By Emmanuel Akitobi | Shadow and Act December 17, 2011 at 9:00AM
"I never set out to make a “surf movie.” My aim with Splinters, rather, is to introduce the viewer to an experiment unfolding in a Petri dish. How the surfboard catalyst will ultimately fuse two disparate worlds together is unknown. Will it be the golden goose that provides a “way out” for emerging surfing talent? Or could it give false hope and usher in the erasure of indigenous heritage while paving the way for commercial exploitation from the West?" -- Adam Pesce, director
That statement alone piques my interest in this film, Splinters. This is at least the third film about surfing within the African diaspora to be released in recent months; the other two I can recall being Otelo Burning and Whitewash. So I'd imagine that we'll see an increase in black surfers in the near future-- just make sure all you dudes and dudettes pack it in at the first sign of shark activity.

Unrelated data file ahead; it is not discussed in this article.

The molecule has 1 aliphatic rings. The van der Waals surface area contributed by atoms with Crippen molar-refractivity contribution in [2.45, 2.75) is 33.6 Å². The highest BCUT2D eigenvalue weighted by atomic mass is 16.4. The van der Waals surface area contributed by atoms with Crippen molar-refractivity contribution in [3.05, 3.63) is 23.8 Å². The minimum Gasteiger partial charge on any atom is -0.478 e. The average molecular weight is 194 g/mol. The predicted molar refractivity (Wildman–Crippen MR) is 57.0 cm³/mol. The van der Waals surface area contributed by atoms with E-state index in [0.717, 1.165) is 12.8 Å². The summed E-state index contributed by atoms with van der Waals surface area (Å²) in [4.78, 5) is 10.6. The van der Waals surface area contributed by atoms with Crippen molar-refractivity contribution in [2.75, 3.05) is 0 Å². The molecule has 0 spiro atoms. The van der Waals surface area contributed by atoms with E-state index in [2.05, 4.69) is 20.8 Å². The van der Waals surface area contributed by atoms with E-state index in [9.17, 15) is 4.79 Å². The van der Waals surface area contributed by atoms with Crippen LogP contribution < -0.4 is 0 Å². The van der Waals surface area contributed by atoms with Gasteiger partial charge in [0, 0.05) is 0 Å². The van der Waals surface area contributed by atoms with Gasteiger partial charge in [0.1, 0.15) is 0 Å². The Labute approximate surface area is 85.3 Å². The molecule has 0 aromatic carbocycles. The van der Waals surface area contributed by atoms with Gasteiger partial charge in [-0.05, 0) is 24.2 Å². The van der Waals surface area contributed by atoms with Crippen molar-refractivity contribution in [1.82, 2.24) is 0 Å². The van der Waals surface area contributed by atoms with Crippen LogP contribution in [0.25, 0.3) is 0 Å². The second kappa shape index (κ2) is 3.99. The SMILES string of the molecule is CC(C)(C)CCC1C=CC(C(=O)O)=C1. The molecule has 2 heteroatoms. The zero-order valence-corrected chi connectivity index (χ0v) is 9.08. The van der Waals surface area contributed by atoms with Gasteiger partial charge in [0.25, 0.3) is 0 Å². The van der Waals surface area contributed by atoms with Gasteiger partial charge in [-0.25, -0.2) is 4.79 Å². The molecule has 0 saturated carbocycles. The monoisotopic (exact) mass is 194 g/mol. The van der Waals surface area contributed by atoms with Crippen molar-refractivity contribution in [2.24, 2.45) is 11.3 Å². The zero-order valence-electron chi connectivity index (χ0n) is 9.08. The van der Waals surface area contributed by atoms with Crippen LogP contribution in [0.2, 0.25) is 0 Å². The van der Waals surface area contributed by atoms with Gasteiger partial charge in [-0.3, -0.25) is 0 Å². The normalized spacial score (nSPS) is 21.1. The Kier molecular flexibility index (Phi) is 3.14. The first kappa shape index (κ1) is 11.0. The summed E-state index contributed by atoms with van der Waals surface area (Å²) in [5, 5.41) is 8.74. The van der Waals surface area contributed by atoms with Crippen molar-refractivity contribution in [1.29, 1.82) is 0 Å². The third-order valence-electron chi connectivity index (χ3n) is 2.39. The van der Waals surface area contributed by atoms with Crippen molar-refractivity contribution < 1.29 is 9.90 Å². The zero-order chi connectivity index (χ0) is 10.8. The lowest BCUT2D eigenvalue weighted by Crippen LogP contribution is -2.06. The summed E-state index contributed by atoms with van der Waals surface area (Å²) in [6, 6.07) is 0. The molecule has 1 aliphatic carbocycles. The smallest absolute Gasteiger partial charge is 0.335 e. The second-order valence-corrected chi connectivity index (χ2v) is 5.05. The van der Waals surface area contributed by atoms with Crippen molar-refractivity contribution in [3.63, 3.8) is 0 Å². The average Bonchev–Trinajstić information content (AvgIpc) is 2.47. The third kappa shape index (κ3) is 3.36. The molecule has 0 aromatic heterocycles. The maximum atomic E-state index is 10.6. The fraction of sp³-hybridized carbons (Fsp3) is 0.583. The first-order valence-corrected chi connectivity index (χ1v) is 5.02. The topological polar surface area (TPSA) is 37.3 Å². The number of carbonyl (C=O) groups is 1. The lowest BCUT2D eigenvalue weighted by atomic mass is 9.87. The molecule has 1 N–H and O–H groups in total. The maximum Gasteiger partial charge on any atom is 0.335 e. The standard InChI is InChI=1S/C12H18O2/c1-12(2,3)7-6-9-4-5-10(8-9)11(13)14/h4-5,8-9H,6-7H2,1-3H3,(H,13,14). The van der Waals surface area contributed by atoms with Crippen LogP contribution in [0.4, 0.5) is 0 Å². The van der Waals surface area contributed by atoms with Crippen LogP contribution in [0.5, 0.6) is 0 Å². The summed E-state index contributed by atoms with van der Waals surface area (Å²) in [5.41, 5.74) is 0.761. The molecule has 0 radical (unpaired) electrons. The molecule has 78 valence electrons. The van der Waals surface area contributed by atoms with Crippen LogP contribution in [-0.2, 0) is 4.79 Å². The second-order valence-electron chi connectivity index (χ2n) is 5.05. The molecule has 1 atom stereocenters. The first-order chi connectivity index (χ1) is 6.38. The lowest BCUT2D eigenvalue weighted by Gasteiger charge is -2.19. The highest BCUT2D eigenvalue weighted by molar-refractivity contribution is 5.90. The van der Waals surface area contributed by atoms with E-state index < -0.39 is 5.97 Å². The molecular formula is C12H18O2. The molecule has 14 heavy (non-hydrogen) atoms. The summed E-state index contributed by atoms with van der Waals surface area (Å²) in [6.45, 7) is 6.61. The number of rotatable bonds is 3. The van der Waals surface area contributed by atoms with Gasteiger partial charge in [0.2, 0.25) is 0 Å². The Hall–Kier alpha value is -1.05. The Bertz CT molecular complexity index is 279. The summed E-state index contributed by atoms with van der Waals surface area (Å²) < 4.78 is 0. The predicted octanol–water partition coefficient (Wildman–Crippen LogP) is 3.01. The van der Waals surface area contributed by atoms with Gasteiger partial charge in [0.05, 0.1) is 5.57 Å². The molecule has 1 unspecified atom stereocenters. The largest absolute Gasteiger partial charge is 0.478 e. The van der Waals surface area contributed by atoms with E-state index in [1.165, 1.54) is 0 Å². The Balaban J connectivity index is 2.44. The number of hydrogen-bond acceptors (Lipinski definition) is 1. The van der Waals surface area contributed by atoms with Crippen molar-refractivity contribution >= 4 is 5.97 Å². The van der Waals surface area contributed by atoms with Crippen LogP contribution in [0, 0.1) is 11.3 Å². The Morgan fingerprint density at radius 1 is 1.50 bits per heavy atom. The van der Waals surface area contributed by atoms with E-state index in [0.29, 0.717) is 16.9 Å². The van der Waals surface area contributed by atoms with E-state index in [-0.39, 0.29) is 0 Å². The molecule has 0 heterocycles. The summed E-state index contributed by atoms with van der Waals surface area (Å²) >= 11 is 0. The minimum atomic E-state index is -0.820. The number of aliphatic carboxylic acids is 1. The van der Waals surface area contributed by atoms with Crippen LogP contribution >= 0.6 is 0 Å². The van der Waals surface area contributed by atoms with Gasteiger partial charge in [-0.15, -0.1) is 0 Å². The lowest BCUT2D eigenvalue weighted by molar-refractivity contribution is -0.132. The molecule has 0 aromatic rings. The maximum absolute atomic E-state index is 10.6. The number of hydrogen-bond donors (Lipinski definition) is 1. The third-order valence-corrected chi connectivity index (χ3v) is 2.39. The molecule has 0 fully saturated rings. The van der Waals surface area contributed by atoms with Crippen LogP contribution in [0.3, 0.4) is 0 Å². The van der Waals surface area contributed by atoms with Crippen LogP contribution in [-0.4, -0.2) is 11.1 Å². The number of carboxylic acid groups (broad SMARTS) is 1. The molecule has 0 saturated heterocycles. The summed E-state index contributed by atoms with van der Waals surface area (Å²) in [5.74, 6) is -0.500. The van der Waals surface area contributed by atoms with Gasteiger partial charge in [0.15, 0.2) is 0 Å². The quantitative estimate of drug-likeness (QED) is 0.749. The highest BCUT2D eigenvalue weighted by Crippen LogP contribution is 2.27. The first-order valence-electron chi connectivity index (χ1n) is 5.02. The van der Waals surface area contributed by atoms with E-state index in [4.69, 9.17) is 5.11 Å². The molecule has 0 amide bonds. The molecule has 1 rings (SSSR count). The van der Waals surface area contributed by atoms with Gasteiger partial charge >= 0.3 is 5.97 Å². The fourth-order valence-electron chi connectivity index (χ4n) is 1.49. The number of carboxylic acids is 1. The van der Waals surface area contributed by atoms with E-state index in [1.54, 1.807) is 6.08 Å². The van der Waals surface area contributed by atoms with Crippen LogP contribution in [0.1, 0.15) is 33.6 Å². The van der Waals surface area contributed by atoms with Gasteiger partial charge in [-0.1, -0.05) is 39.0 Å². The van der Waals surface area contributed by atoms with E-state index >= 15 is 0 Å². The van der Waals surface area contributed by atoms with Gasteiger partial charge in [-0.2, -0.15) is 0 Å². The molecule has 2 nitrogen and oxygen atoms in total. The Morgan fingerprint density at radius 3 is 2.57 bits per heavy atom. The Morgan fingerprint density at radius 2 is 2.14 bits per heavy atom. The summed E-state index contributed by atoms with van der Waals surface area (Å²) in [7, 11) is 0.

Splinters is the first feature-length documentary film about the evolution of indigenous surfing in the developing nation of Papua New Guinea. In the 1980s an intrepid Australian pilot left behind a surfboard in the seaside village of Vanimo. Twenty years on, surfing is not only a pillar of village life but also a means to prestige. With no access to economic or educational advancement, let alone running water and power, village life is hermetic. A spot on the Papua New Guinea national surfing team is the way to see the wider world; the only way.
Splinters will be screened at the following locations: